pending claims at year-end that exceed these numbers represents the 
backlog. 

[20] We could not compute the number of claims backlogged at the 
reconsideration stage because SSA has not established an optimal level 
of pending claims that would allow computation of the backlog. 

[21] We studied partnerships that SSA and VA have with these agencies 
because of the number of programs targeting individuals with 
disabilities within these agencies. VA primarily coordinates with the 
Department of Defense; however, we did not include the Department of 
Defense in this study because we have ongoing research on partnerships 
between VA and the Department of Defense. 

[22] Our analysis focused on partnerships between agencies at the 
federal level. While outside the scope of this report, SSA and VA may 
work with agencies at the state or local levels to support disability 
beneficiaries, such as state vocational rehabilitation agencies. 

[23] GAO, Disabled Veterans' Employment: Additional Planning,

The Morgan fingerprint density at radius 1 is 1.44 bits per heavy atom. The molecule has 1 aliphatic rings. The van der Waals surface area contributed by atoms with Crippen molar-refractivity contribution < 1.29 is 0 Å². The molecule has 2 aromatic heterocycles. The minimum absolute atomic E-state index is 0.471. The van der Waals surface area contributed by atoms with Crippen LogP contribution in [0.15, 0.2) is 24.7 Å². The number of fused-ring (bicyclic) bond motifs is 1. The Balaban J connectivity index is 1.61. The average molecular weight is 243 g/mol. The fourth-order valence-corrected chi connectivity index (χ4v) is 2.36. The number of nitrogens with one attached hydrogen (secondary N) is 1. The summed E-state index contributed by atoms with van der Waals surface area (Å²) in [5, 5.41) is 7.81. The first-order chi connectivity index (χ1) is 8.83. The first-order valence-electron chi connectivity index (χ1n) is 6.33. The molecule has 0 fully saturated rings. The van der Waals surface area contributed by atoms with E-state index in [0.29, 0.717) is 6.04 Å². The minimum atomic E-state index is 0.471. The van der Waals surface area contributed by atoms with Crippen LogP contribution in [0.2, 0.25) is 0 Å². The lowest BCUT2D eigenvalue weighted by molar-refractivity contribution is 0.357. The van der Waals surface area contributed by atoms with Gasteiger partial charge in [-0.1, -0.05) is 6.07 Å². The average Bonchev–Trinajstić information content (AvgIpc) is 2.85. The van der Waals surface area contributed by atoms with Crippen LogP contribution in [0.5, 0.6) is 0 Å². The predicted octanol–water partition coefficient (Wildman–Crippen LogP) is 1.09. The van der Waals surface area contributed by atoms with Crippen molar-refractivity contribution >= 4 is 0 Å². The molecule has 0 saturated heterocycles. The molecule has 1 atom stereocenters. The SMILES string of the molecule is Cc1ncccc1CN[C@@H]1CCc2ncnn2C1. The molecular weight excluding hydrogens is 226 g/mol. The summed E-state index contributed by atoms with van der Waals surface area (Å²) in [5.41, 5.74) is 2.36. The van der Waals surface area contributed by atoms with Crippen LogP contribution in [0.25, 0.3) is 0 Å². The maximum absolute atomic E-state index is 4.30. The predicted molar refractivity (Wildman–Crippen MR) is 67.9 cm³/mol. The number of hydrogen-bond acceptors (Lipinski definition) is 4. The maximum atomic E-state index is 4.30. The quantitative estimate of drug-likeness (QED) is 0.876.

Monitoring, and Data Collection Efforts Would Improve Assistance, 
[hyperlink, http://www.gao.gov/cgi-bin/getrpt?GAO-07-1020] (Washington, 
D.C.: Sept. 12, 2007). 

[24] The Disability Program Navigator initiative established a new 
position located within Labor's One-Stop Career Centers. As of May 
2008, Labor stated that there were approximately 525 Disability Program 
Navigators located in state local workforce investment systems in 45 
states, the District of Columbia, and Puerto Rico. The initiative's 
goals include developing new and ongoing partnerships to achieve 
seamless, accessible, comprehensive, and integrated access to services; 
creating systemic change; and expanding the workforce investment 
systems' capacity to serve customers with disabilities and employers. 

[25] The Interagency Committee on Disability Research facilitates the 
exchange of information on disability and rehabilitation research 
activities among its 20-plus member agencies and programs and 
coordinates activities that span the areas of assistive technology and 
universal design, medical rehabilitation, data and statistics, 
employment, and community participation. Participating agencies include 
Education, Labor, HHS, SSA, and VA. The director of Education's 
National Institute on Disability and Rehabilitation Research serves as 
chair of the committee. 

[26] As a result of this agreement, VA expects net savings of nearly